A group of Europe's top pharma companies is joining hands with a public innovation initiative and leading scientists in a $285 million effort aimed at developing a new generation of badly needed antibiotics. GlaxoSmithKline ($GSK), Sanofi ($SNY), AstraZeneca ($AZN), J&J ($JNJ) as well as Basilea will join an R&D consortium including the continent's Innovative Medicines Initiative to fund the effort, setting up an information hub that will share data among investigators laboring on new antibiotics.
"The central theme of this research project is the sharing of information," GSK antibiotic chief David Payne tells Dow Jones. "For example, some of the information that we used to keep locked away from everybody else is the sort of information that we're now going to be sharing with partners in this consortium, such as experiences that we've had, various drug discovery strategies that we've had. And the failures are probably one of the most important parts of how we can improve what we do as an industry and improve our overall efficiency on anti-bacterial R&D."
Over the years, some, though not all, drug developers shunned the antibiotics field, fretting that thin margins on existing products made them commercially unattractive. But the dearth of new products in the pipeline coincided with a sharp rise in the risk of lethal infections. In the U.S., developers have been calling for new incentives to help spur R&D in the field.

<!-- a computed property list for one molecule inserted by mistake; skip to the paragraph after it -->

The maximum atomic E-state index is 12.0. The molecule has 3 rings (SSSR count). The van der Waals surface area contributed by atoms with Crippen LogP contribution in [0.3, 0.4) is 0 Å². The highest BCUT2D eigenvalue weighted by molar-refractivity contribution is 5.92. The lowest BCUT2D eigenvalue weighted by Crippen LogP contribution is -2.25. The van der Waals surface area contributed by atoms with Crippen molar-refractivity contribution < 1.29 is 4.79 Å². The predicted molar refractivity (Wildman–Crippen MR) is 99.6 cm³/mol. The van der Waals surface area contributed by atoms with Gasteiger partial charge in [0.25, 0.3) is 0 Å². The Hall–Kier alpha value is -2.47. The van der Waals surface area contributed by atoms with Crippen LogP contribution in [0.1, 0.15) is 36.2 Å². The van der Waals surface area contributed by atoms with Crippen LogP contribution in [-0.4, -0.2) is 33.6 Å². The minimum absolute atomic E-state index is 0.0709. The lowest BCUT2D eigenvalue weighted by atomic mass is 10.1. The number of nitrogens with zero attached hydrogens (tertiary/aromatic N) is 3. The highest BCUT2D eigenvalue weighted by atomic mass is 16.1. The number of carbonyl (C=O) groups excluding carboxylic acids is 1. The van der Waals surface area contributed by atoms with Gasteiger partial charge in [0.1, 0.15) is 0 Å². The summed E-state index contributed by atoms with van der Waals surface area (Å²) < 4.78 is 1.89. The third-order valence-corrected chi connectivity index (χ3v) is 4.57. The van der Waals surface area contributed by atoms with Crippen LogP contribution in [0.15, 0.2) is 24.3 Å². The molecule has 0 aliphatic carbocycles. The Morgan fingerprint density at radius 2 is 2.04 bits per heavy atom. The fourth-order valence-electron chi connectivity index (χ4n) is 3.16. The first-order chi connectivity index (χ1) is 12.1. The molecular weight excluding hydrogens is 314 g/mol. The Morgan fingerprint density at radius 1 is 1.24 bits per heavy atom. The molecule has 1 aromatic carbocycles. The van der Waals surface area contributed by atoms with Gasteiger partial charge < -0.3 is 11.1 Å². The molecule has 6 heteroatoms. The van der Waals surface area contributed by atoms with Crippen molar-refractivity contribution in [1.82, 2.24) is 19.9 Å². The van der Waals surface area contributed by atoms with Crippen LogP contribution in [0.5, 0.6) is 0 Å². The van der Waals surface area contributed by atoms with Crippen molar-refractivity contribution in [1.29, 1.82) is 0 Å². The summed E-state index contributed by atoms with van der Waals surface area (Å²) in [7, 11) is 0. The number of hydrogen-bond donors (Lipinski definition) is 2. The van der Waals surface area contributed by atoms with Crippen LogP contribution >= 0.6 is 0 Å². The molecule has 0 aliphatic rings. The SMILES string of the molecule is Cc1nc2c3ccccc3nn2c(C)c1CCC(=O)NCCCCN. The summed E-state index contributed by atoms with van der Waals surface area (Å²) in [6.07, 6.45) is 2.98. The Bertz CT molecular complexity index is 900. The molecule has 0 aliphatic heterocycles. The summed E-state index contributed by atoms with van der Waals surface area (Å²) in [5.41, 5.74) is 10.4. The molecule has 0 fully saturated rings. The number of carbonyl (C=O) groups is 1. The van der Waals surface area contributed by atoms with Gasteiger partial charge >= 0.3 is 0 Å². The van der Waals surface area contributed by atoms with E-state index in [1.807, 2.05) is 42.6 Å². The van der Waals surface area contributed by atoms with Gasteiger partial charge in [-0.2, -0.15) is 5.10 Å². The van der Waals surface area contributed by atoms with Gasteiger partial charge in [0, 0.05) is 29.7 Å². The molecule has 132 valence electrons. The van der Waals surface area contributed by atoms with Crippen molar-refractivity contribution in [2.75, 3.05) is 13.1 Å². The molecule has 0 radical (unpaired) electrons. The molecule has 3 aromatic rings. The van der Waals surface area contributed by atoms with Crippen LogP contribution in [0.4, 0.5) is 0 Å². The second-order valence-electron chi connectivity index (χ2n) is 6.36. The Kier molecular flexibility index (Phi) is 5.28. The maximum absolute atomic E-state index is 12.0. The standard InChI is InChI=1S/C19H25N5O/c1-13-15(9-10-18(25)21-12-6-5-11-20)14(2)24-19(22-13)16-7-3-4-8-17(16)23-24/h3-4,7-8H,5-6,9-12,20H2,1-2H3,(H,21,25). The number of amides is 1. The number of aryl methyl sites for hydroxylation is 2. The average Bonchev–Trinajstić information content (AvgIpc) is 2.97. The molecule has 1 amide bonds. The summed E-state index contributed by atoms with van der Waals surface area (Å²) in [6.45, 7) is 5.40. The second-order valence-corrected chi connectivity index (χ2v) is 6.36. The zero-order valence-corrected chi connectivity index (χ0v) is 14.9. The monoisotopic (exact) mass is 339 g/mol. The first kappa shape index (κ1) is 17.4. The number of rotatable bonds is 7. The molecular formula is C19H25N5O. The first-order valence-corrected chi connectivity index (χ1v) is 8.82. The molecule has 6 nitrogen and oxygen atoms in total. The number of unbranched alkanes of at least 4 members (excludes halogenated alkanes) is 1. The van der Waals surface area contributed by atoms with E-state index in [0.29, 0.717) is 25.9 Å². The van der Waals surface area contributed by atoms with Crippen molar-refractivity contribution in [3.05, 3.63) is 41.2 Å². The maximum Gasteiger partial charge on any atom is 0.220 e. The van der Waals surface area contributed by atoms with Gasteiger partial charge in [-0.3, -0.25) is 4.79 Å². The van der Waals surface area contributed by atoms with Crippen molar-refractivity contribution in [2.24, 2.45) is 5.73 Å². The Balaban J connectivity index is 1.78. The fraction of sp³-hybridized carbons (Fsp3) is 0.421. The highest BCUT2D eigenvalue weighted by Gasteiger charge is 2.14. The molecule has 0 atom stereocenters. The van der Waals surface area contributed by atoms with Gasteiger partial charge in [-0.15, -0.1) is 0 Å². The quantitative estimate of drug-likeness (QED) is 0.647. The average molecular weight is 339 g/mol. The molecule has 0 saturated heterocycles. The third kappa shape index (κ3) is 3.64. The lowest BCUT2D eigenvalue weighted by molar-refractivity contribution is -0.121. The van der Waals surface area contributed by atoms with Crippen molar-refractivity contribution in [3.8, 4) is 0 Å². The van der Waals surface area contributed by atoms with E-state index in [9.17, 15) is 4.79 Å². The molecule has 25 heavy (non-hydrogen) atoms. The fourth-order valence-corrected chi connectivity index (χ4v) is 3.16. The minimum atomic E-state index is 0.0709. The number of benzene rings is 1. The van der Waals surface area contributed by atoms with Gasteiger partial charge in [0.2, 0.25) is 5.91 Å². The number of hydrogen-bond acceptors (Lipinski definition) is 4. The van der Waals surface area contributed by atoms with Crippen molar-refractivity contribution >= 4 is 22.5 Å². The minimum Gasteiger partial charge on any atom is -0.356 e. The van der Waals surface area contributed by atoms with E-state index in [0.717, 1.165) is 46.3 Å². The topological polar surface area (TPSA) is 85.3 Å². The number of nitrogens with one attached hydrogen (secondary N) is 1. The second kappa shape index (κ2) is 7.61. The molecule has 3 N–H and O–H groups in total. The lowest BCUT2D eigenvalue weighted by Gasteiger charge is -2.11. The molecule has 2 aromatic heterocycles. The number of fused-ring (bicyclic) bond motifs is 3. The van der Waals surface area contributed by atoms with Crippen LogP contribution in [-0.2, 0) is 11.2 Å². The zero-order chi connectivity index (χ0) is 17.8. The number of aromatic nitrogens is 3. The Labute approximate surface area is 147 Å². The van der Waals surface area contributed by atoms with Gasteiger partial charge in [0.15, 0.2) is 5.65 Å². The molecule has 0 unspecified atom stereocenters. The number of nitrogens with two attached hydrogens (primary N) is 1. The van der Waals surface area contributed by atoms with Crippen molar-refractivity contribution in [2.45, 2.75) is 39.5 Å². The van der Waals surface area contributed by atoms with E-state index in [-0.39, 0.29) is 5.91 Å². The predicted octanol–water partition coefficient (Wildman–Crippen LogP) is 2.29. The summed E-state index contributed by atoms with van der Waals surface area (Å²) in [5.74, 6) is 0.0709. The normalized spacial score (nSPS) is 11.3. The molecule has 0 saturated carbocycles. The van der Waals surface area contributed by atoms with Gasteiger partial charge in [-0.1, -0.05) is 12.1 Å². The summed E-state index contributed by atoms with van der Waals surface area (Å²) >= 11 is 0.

This new European R&D initiative underscores a greater willingness of investigators to pool resources on big projects that face scientific or regulatory risks, adding to the likelihood that more of these open research projects can be initiated in neurosciences and other challenging fields.
"This announcement signals a new model of collaboration and a willingness to change and adapt to seek different solutions," noted GSK's Patrick Vallance, the president of pharma R&D.
- here's the press release
- read the story from Dow Jones